Key to the market’s progress over the next few months will be further signs the domestic and world economies are exiting the Covid recession. A lot depends, of course, on how quickly consumer confidence recovers once current lockdowns end, which remains a big unknown for now. Time though, may be running short for the uncertainty that allows such depressed valuations as the UK is exhibiting now to persist.

Fidelity’s Select 50 list of favourite funds contains two UK funds with contrasting strategies, both aiming for long term capital growth. The first of these, the Fidelity Special Situations Fund, is a long established value oriented fund. It seeks to invest in unfashionable areas of the stock market, but specifically companies undergoing positive change.

Current large holdings include the insurers Aviva and Legal & General which, among other things, stand to benefit from the government’s rebuilding agenda post Covid, owing to their investments in long-dated assets like infrastructure and the green economy.

The Fidelity UK Select Fund approaches the market differently, emphasising particularly businesses that have strong brands and robust balance sheets – “quality growth” companies, in other words. Unilever – attractively valued in relation to its US peers; Burberry, which has pricing power owing to its strong luxury brands; and Rightmove, which dominates its industry group, are among the Fund’s current investments.

Both funds feature in Tom Stevenson’s five fund picks for 2021.

Finally, Easter and the end of the current tax year are now only just over two weeks away, meaning time is running down fast if you’re wishing to make full use of your ISA or SIPP (personal pension) allowances in 2020-21 and haven’t yet done so.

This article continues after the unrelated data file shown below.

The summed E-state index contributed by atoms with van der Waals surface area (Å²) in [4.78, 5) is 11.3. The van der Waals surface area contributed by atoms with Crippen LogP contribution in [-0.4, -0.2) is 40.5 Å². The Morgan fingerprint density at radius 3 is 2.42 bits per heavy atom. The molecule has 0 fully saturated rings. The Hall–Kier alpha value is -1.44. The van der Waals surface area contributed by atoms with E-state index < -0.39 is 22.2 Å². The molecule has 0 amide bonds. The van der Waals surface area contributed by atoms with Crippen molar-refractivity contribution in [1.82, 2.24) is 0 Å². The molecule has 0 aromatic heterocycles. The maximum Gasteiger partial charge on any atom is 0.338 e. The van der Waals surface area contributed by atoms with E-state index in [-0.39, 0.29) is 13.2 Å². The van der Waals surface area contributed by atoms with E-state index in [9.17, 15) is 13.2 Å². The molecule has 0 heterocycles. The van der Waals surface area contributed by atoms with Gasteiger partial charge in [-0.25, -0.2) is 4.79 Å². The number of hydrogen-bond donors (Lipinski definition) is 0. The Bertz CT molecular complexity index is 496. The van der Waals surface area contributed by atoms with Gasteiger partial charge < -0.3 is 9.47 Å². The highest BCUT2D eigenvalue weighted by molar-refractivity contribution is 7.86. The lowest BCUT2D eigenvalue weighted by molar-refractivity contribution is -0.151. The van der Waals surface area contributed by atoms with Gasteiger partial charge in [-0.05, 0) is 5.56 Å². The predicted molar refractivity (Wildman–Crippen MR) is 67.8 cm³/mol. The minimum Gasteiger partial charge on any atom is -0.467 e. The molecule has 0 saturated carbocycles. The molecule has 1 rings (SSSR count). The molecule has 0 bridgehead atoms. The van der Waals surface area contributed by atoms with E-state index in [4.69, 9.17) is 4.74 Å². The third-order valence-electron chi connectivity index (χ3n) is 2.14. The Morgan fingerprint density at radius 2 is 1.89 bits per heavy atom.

If you are uncertain about your immediate investing plans, remember you can open a Stocks and Shares ISA for this tax year and hold it in cash for the time being. However, miss the 5 April deadline, and this year’s ISA allowance is gone forever – it can’t be carried forward to future years which, we all hope, turn out to be a good deal brighter than the last.

Glossary:

Dividend yield: The dividend per share, divided by the price per share.

Price to book ratio (P/B): A financial ratio used to compare a company's current market price to its book value – the value of a company’s assets.

Price to earnings ratio (P/E): A valuation ratio of a company's current share price compared to its per-share earnings.

Source:

¹ʼ ⁴ MSCI, 26.02.21
² London Stock Exchange, 18.03.21
³ IMF, 26.01.21
⁵ Reuters, 02.03.21
⁶ WHO, 17.03.21

Important information

Investors should note that the views expressed may no longer be current and may have already been acted upon. Reference to specific securities should not be construed as a recommendation to buy or sell these securities and is included for the purposes of illustration only. Select 50 is not a personal recommendation to buy or sell a fund. Tax treatment depends on individual circumstances and all tax rules may change in the future. Withdrawals from a pension product will not be possible until you reach age 55. The Fidelity UK Select Fund invests in a relatively small number of companies, so may carry more risk than funds that are more diversified. Fidelity Special Situations Fund and Fidelity UK Select Fund may invest in overseas markets, so the value of investments could be affected by changes in currency exchange rates. The funds use financial derivative instruments for investment purposes, which may expose them to a higher degree of risk and can cause investments to experience larger than average price fluctuations. The funds may also use currency hedging. Currency hedging is used to substantially reduce the risk of losses from unfavourable exchange rate movements on holdings in currencies that differ from the dealing currency. Hedging also has the effect of limiting the potential for currency gains to be made. This information is not a personal recommendation for any particular investment. If you are unsure about the suitability of an investment you should speak to a Fidelity adviser or an authorised financial adviser of your choice.